Trish is an overnight WCA Advocate. One night, she responded to a hospital call. Before entering the room, the hospital staff let her know that the patient was a victim of domestic violence and was badly bruised and swollen. Trish introduced herself to the patient, Jessica, and let her know that she was a WCA advocate. She would help answer any questions and provide any support Jessica may need presently and going forward. Jessica told Trish that her son, James, was staying with her sister but her sister’s house was already full. Jessica wasn’t sure where she could go, other than back to her partner. Jessica mentioned a desire to press charges and to file for divorce from her abusive husband. Trish found Jessica temporary housing and worked with WCA’s self-sufficiency team to apply for SNAP benefits and a long-term housing plan. Trish helped Jessica file a protection order and referred her to the WCA legal department to assist with her divorce. After assessing Jessica’s situation, the WCA legal department recommended that Jessica attend the monthly legal clinic to start her divorce paperwork. Through the legal clinic, Jessica was able to represent herself in divorce proceedings. For six months, Jessica attended the legal clinic to make sure she filed paperwork correctly and that she was on track to represent herself when the trial date came. Jessica successfully represented herself and won her divorce case. She did it all on her own with the legal guidance from the WCA and with emotional support from Trish, who was right behind her when the judge announced his decision. Jessica never thought she’d ever leave her husband or that she could afford a lawyer, let alone successfully represent herself in her divorce. She had never felt so empowered. After so many years without a voice, she finally found hers again. Jessica has continued working with Trish and the WCA to file custody paperwork. She plans to represent herself again with the help of WCA and her WCA Advocate, Trish.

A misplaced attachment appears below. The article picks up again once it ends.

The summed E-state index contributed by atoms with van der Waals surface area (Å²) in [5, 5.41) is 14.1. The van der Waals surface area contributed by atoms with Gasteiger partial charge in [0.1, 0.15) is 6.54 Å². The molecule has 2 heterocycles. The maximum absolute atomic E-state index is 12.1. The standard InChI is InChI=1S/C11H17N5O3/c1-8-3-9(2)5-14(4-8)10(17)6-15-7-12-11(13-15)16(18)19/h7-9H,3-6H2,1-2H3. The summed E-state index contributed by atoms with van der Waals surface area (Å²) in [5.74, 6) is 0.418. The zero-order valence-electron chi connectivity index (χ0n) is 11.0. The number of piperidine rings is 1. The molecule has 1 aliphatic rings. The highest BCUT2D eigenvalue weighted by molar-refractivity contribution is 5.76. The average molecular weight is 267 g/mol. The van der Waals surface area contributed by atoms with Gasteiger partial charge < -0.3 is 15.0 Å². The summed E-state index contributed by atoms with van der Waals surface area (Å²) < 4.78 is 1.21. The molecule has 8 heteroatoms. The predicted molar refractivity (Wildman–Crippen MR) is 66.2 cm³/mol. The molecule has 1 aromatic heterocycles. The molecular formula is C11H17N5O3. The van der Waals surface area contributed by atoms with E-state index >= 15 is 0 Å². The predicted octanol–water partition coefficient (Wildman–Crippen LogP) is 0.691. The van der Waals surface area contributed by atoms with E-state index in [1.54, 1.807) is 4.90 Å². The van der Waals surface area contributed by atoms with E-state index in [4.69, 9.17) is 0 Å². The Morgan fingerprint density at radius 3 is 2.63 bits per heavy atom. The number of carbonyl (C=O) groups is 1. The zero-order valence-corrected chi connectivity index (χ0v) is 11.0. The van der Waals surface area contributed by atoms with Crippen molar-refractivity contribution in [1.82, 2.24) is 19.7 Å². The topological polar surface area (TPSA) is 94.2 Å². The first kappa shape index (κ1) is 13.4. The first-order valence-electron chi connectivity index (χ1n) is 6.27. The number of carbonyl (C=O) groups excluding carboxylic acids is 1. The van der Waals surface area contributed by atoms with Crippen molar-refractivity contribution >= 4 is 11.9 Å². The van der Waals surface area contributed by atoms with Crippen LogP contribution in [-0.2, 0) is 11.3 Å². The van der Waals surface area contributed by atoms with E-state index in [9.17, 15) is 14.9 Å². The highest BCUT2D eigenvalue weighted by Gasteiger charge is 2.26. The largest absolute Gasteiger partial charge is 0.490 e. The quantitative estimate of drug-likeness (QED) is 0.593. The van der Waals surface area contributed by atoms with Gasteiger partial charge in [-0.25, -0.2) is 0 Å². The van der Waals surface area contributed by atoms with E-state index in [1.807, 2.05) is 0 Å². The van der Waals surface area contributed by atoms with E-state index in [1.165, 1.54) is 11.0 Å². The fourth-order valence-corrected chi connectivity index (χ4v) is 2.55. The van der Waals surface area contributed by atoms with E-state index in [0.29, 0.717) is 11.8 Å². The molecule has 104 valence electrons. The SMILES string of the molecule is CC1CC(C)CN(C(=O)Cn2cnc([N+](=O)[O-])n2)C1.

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Hannah

Hannah was nervous to tell her boyfriend she was pregnant because it was hard to predict his moods. When he found out, he showered her with love. It reminded her of when they first started dating. As her pregnancy progressed, he changed. He belittled Hannah, telling her she would never be a good mother and questioned paternity. Hannah told her friend, Julie, about her fears of being an inadequate mother. Julie recognized the signs of abuse as a survivor herself who still attended a support group at WCA. She invited Hannah to come to the WCA with her for help. Hannah was nervous, but agreed. When Hannah met with Gina, a WCA Advocate, they created a safety plan in case anything escalated before Hannah could end the relationship. Hannah had mixed feelings about leaving her boyfriend. She was only a week away from her due date, had no place to go, and wasn’t working so she didn’t have enough financial support for herself. The next day, Hannah reminded her boyfriend that he promised to get a car seat. He insisted that the baby was not his and began throwing things. Hannah followed her safety plan, ran to the bathroom, called the police, and then called Gina. Her boyfriend left before police arrived. Gina got Hannah a cab to the WCA and they worked to get Hannah safe housing.